Wet cat food has a higher negative environmental impact than dry cat food

Is dry cat food cheaper than wet
Dry is better than wet on the matter of reducing the environmental impact. Image: PoC based on copyright free images from Pixabay.
Two useful tags. Click either to see the articles: Toxic to cats | Dangers to cats

Taking a dog’s diet, researchers concluded that a dog would be responsible for 828.37 kg of carbon dioxide equivalent per year if consuming a dry diet compared to 6541 kg of carbon dioxide equivalent per year if they consumed a wet diet. There is a stark difference. The scientists highlighted the importance of considering pet food when discussing sustainability because the impact of pet food can be extensive. ‘Carbon dioxide equivalent (CO2eq)’ brings together all the gases and processes that negatively impact the environment such as methane and equates it to CO2 emissions.

Weight of wet cat food daily
Weight of wet cat food daily. Image: PoC.

The scientists decided that the total dog population of Brazil (52.2 million) contributes to the total emission of carbon dioxide indirectly at 2.9 to 24.6% of the total estimated emission of carbon dioxide in Brazil. That is my interpretation.

The study is called “Environmental impact of diets for dogs and cats”. It is published on the Scientific Reports website. You can read it by clicking on the following link: https://www.nature.com/articles/s41598-022-22631-0

Vegetarian cat food
Vegetarian cat food. This would be the ultimate environmentally friendly cat food based on the findings of this study. Photo: PoC.

They decided that dry food provides the highest amount of energy per gram. Wet diets and home-made diets provided higher amounts of protein.

Food’s contribution to global warming

The production of food is responsible for about 25% of the environmental impact on the planet. And pet food is a major operation and contributes markedly to carbon dioxide production and therefore global warming.

Pet numbers growing

Also, as the human population grows (it has just reached 8 billion) so does the pet population. The ingredients of companion animal food have a high environmental impact.


The scientists analysed the impact on greenhouse gas emission by assessing land use, acidifying emission, eutrophying emissions, freshwater withdrawals, and stress-weighted water use. ‘Eutrophying emissions’ refers to the run-off of excess nutrients into the surrounding environment and waterways which pollutes ecosystems.

They say that “dry pet foods caused lower environmental impact because the environmental impact variables studied were lower per 1000 kcal”.

Home-made cat and dog food falls in between wet and dry in terms of negative environmental impact according to them.

Wet food more popular

They rightly state that pet owners are becoming increasingly interested in the health impact of their diet and the general consensus, today, is that the wet diet is healthier than the dry diet because the latter is unnaturally low in water. The wet diet more accurately replicates a prey animal.

Some veterinarians are very much against the dry food diet, one of those is Dr. Elizabeth Hodgkins DVM who wrote a book about it essentially in which she criticises dry cat food extensively as an underlying cause of a number of upwardly trending feline illnesses such as type II diabetes (YOUR CAT). Although many vet clinics push dry diets.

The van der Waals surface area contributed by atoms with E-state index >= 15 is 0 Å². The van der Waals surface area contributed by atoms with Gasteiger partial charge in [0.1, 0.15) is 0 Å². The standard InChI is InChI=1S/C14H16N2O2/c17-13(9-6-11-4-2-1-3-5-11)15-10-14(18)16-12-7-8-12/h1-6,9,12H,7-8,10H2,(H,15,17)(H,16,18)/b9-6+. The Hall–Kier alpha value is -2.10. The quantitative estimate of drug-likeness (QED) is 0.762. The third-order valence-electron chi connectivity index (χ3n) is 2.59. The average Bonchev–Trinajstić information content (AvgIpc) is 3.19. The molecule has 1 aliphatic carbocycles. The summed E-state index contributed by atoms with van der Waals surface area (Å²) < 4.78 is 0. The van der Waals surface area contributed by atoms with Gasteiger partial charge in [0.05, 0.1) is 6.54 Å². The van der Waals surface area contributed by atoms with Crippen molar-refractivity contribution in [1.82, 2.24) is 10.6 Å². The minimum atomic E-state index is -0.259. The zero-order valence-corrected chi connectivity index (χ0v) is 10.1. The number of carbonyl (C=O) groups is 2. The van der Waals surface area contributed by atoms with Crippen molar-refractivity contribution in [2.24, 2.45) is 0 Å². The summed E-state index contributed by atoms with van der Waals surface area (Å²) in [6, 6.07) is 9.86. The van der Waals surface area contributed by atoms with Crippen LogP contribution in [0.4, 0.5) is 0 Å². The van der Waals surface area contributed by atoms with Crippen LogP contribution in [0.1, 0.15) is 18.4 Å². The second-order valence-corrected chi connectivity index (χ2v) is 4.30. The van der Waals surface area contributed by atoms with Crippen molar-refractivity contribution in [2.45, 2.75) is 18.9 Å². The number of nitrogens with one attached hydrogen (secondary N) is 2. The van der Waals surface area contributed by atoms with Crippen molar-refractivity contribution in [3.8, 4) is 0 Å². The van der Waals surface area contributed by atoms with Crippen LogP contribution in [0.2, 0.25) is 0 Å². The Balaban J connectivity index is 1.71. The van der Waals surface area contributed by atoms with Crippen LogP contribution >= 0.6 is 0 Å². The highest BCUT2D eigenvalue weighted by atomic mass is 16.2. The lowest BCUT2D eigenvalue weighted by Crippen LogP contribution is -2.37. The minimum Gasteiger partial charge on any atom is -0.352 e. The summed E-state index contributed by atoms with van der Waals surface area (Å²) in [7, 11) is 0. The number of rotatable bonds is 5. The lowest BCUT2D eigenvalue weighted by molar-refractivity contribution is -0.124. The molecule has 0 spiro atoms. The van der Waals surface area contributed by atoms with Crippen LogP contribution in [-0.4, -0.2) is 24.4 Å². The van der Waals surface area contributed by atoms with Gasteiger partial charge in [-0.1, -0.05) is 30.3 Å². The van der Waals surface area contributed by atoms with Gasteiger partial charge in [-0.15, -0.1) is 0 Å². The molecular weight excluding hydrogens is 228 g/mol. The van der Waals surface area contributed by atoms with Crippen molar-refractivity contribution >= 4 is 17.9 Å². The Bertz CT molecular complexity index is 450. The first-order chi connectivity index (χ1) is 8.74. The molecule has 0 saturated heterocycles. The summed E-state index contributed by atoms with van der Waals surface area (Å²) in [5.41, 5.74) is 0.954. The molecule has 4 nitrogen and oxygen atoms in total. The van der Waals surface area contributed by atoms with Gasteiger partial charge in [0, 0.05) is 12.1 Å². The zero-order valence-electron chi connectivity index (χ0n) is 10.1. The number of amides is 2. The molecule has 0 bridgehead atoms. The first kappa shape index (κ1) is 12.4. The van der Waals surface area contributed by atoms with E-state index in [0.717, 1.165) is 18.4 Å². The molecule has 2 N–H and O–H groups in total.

RELATED: Connection between dry food and an increased risk of feline diabetes

Goal: pet health or the environment?

There’s going to be friction, therefore, between minimising environmental impact and improving companion animal health. Which is the more important? Everybody should do their bit to minimise global warming.


The world is watching Cop27 in Egypt and seeing the disaster that it is. It’s all talk talk, blah blah and no really positive, functional action because the participating leaders cannot agree on such matters as how much developed countries should support developing countries in tackling climate change.

The argument is that developed countries have contributed far more and continue to contribute far more to global warming than the poorer, developing countries. Therefore, they should support the latter, but they don’t want to fork out the money to do this.

Animal proteins versus plant proteins

Animal proteins, which are an essential part of a domestic cat’s diet, are in the spotlight because they usually have higher CO2 equivalent emissions. For example, they state that “the production of 100 g of pee protein is responsible for the emission of 0.4 kg of CO2 equivalent while the production of the same amount of protein from beef is responsible for 35.0 kg CO2 equivalent which is 90 times more.

RELATED: British supermarkets allegedly complicit in deforestation of Brazilian rainforest.

Beef production in Brazil

This goes back to beef production which is a known major cause of global warming particularly in the Amazon basin where the forest has been cut down to create farms for cattle and cattle produces methane and of course cutting down forests also damages the planet because forests absorb carbon dioxide in the process of photosynthesis. And in burning forests to remove them they also contribute to global warming.

Vegan and vegetarian food for pets

There is a trend at the moment towards producing dry cat food made from plant protein. There’s been some pushback from cat owners on this product because some people believe that you have to have animal protein in cat food. I have disagreed with this because protein is protein. This study if it is publicised enough will probably promote those products. These are not vegan or vegetarian cat foods. That is a misconception. This is pet food simply made with protein from a different source and a source, according to the study which is better for the environment.

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